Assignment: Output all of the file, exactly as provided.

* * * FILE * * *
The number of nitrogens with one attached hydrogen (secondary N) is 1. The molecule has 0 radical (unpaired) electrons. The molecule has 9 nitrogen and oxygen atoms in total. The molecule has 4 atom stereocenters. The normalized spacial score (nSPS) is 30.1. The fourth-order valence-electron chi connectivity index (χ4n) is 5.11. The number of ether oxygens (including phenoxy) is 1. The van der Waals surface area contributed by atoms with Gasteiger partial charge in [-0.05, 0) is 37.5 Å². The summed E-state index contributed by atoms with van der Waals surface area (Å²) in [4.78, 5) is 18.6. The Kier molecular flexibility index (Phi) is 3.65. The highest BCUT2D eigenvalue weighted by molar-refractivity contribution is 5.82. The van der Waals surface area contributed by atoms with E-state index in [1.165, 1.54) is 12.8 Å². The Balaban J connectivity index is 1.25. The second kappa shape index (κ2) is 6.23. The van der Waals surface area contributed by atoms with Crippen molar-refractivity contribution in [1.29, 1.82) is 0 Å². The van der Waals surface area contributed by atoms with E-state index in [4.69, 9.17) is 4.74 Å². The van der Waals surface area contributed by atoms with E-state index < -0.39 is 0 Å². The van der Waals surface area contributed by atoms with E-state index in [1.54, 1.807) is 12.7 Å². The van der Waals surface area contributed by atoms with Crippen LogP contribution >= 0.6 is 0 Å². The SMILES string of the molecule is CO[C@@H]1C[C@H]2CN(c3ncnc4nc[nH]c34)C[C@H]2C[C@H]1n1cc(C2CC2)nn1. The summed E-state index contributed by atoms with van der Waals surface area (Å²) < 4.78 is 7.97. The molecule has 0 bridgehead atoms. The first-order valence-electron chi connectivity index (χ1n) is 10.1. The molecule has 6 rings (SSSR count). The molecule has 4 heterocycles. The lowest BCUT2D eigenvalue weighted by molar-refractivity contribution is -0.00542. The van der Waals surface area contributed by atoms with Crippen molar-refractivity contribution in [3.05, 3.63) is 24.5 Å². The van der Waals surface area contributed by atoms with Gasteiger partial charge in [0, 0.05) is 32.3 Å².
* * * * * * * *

The number of nitrogens with one attached hydrogen (secondary N) is 1. The molecule has 0 radical (unpaired) electrons. The molecule has 9 nitrogen and oxygen atoms in total. The molecule has 4 atom stereocenters. The normalized spacial score (nSPS) is 30.1. The fourth-order valence-electron chi connectivity index (χ4n) is 5.11. The number of ether oxygens (including phenoxy) is 1. The van der Waals surface area contributed by atoms with Gasteiger partial charge in [-0.05, 0) is 37.5 Å². The summed E-state index contributed by atoms with van der Waals surface area (Å²) in [4.78, 5) is 18.6. The Kier molecular flexibility index (Phi) is 3.65. The highest BCUT2D eigenvalue weighted by molar-refractivity contribution is 5.82. The van der Waals surface area contributed by atoms with E-state index in [1.165, 1.54) is 12.8 Å². The Balaban J connectivity index is 1.25. The second kappa shape index (κ2) is 6.23. The van der Waals surface area contributed by atoms with Crippen molar-refractivity contribution in [1.29, 1.82) is 0 Å². The van der Waals surface area contributed by atoms with E-state index in [4.69, 9.17) is 4.74 Å². The van der Waals surface area contributed by atoms with E-state index < -0.39 is 0 Å². The van der Waals surface area contributed by atoms with E-state index in [1.54, 1.807) is 12.7 Å². The van der Waals surface area contributed by atoms with Crippen LogP contribution >= 0.6 is 0 Å². The SMILES string of the molecule is CO[C@@H]1C[C@H]2CN(c3ncnc4nc[nH]c34)C[C@H]2C[C@H]1n1cc(C2CC2)nn1. The summed E-state index contributed by atoms with van der Waals surface area (Å²) < 4.78 is 7.97. The molecule has 0 bridgehead atoms. The first-order valence-electron chi connectivity index (χ1n) is 10.1. The molecule has 6 rings (SSSR count). The molecule has 4 heterocycles. The lowest BCUT2D eigenvalue weighted by molar-refractivity contribution is -0.00542. The van der Waals surface area contributed by atoms with Crippen molar-refractivity contribution in [3.05, 3.63) is 24.5 Å². The van der Waals surface area contributed by atoms with Gasteiger partial charge in [0, 0.05) is 32.3 Å².